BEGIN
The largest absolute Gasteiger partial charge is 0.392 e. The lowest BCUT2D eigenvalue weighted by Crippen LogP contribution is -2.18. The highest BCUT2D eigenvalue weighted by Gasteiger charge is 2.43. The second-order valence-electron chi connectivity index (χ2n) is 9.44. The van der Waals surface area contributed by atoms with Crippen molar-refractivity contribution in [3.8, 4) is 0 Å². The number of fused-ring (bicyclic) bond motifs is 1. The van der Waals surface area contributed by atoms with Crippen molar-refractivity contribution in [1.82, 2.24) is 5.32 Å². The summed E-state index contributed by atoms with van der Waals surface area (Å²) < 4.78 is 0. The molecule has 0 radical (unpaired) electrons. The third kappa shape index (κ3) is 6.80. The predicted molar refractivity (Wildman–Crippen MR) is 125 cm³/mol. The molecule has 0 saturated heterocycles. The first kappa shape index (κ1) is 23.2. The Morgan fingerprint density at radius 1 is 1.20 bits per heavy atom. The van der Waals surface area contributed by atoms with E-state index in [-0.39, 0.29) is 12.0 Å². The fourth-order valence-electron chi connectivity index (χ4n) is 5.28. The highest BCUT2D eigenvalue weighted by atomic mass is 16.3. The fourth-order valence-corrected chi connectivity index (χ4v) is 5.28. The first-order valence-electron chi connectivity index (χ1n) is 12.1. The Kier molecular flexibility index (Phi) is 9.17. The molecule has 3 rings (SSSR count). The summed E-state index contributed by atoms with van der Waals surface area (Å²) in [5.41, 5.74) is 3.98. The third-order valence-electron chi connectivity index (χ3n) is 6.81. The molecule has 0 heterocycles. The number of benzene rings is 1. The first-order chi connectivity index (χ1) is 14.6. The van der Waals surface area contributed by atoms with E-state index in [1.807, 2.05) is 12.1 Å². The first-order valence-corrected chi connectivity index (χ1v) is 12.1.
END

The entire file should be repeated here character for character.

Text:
The largest absolute Gasteiger partial charge is 0.392 e. The lowest BCUT2D eigenvalue weighted by Crippen LogP contribution is -2.18. The highest BCUT2D eigenvalue weighted by Gasteiger charge is 2.43. The second-order valence-electron chi connectivity index (χ2n) is 9.44. The van der Waals surface area contributed by atoms with Crippen molar-refractivity contribution in [3.8, 4) is 0 Å². The number of fused-ring (bicyclic) bond motifs is 1. The van der Waals surface area contributed by atoms with Crippen molar-refractivity contribution in [1.82, 2.24) is 5.32 Å². The summed E-state index contributed by atoms with van der Waals surface area (Å²) < 4.78 is 0. The molecule has 0 radical (unpaired) electrons. The third kappa shape index (κ3) is 6.80. The predicted molar refractivity (Wildman–Crippen MR) is 125 cm³/mol. The molecule has 0 saturated heterocycles. The first kappa shape index (κ1) is 23.2. The Morgan fingerprint density at radius 1 is 1.20 bits per heavy atom. The van der Waals surface area contributed by atoms with E-state index in [-0.39, 0.29) is 12.0 Å². The fourth-order valence-electron chi connectivity index (χ4n) is 5.28. The highest BCUT2D eigenvalue weighted by atomic mass is 16.3. The fourth-order valence-corrected chi connectivity index (χ4v) is 5.28. The first-order valence-electron chi connectivity index (χ1n) is 12.1. The Kier molecular flexibility index (Phi) is 9.17. The molecule has 3 rings (SSSR count). The summed E-state index contributed by atoms with van der Waals surface area (Å²) in [5.41, 5.74) is 3.98. The third-order valence-electron chi connectivity index (χ3n) is 6.81. The molecule has 0 heterocycles. The number of benzene rings is 1. The first-order chi connectivity index (χ1) is 14.6. The van der Waals surface area contributed by atoms with E-state index in [1.807, 2.05) is 12.1 Å². The first-order valence-corrected chi connectivity index (χ1v) is 12.1.